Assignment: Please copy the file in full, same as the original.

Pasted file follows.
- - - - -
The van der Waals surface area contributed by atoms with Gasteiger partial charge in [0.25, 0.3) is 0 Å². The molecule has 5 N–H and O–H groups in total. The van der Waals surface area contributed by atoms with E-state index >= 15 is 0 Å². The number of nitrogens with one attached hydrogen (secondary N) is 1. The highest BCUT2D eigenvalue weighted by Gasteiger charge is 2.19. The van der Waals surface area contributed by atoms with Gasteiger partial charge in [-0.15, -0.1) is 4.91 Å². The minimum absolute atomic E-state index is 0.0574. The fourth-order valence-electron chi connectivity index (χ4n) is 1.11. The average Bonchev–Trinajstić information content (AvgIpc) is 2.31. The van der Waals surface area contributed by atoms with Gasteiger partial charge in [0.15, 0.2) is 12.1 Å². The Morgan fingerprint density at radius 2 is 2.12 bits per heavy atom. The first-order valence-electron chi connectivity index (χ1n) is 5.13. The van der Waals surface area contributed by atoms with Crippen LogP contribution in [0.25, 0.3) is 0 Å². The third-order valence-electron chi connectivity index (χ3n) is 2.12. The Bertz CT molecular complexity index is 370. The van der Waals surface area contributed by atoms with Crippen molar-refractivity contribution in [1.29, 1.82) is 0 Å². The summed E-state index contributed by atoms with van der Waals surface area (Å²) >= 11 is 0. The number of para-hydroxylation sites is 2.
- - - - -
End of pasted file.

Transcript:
The van der Waals surface area contributed by atoms with Gasteiger partial charge in [0.25, 0.3) is 0 Å². The molecule has 5 N–H and O–H groups in total. The van der Waals surface area contributed by atoms with E-state index >= 15 is 0 Å². The number of nitrogens with one attached hydrogen (secondary N) is 1. The highest BCUT2D eigenvalue weighted by Gasteiger charge is 2.19. The van der Waals surface area contributed by atoms with Gasteiger partial charge in [-0.15, -0.1) is 4.91 Å². The minimum absolute atomic E-state index is 0.0574. The fourth-order valence-electron chi connectivity index (χ4n) is 1.11. The average Bonchev–Trinajstić information content (AvgIpc) is 2.31. The van der Waals surface area contributed by atoms with Gasteiger partial charge in [0.15, 0.2) is 12.1 Å². The Morgan fingerprint density at radius 2 is 2.12 bits per heavy atom. The first-order valence-electron chi connectivity index (χ1n) is 5.13. The van der Waals surface area contributed by atoms with Crippen LogP contribution in [0.25, 0.3) is 0 Å². The third-order valence-electron chi connectivity index (χ3n) is 2.12. The Bertz CT molecular complexity index is 370. The van der Waals surface area contributed by atoms with Crippen molar-refractivity contribution in [1.29, 1.82) is 0 Å². The summed E-state index contributed by atoms with van der Waals surface area (Å²) >= 11 is 0. The number of para-hydroxylation sites is 2.